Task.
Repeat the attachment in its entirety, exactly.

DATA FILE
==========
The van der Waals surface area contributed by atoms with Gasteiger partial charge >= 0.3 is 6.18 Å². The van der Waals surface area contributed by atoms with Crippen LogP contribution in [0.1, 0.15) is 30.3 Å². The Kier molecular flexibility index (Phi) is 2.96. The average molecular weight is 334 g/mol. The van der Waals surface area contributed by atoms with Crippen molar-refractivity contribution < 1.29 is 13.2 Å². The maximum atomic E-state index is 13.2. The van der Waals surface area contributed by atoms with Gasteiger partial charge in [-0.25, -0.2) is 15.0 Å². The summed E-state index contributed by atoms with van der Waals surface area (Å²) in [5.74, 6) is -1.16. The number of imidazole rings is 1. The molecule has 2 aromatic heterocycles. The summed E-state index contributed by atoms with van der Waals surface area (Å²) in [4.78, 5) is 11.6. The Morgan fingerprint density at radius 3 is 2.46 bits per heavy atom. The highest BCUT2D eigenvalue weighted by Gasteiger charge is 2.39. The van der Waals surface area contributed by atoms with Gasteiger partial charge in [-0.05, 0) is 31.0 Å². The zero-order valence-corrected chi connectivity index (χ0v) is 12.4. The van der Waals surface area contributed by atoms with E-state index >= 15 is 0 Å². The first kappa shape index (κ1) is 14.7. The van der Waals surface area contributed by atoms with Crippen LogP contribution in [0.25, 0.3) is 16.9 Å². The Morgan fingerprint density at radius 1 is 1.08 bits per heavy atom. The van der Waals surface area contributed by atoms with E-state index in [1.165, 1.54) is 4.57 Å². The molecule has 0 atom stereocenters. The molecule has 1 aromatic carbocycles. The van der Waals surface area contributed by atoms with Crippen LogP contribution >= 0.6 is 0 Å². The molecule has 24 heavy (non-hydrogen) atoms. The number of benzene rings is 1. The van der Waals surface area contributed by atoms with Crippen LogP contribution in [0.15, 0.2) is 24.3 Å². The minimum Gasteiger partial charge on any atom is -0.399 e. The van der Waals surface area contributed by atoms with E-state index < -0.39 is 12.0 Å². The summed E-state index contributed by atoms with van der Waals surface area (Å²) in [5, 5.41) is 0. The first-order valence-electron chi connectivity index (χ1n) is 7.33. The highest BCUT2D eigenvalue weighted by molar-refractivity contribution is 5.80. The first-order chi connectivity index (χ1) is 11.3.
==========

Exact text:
The van der Waals surface area contributed by atoms with Gasteiger partial charge >= 0.3 is 6.18 Å². The van der Waals surface area contributed by atoms with Crippen LogP contribution in [0.1, 0.15) is 30.3 Å². The Kier molecular flexibility index (Phi) is 2.96. The average molecular weight is 334 g/mol. The van der Waals surface area contributed by atoms with Crippen molar-refractivity contribution < 1.29 is 13.2 Å². The maximum atomic E-state index is 13.2. The van der Waals surface area contributed by atoms with Gasteiger partial charge in [-0.25, -0.2) is 15.0 Å². The summed E-state index contributed by atoms with van der Waals surface area (Å²) in [5.74, 6) is -1.16. The number of imidazole rings is 1. The molecule has 2 aromatic heterocycles. The summed E-state index contributed by atoms with van der Waals surface area (Å²) in [4.78, 5) is 11.6. The Morgan fingerprint density at radius 3 is 2.46 bits per heavy atom. The highest BCUT2D eigenvalue weighted by Gasteiger charge is 2.39. The van der Waals surface area contributed by atoms with Gasteiger partial charge in [-0.05, 0) is 31.0 Å². The zero-order valence-corrected chi connectivity index (χ0v) is 12.4. The van der Waals surface area contributed by atoms with E-state index >= 15 is 0 Å². The first kappa shape index (κ1) is 14.7. The van der Waals surface area contributed by atoms with Crippen LogP contribution in [0.25, 0.3) is 16.9 Å². The Morgan fingerprint density at radius 1 is 1.08 bits per heavy atom. The van der Waals surface area contributed by atoms with E-state index in [1.165, 1.54) is 4.57 Å². The molecule has 0 atom stereocenters. The molecule has 1 aromatic carbocycles. The van der Waals surface area contributed by atoms with Crippen LogP contribution >= 0.6 is 0 Å². The molecule has 24 heavy (non-hydrogen) atoms. The number of benzene rings is 1. The van der Waals surface area contributed by atoms with Crippen LogP contribution in [0.15, 0.2) is 24.3 Å². The minimum Gasteiger partial charge on any atom is -0.399 e. The van der Waals surface area contributed by atoms with E-state index < -0.39 is 12.0 Å². The summed E-state index contributed by atoms with van der Waals surface area (Å²) in [5, 5.41) is 0. The first-order valence-electron chi connectivity index (χ1n) is 7.33. The highest BCUT2D eigenvalue weighted by molar-refractivity contribution is 5.80. The first-order chi connectivity index (χ1) is 11.3.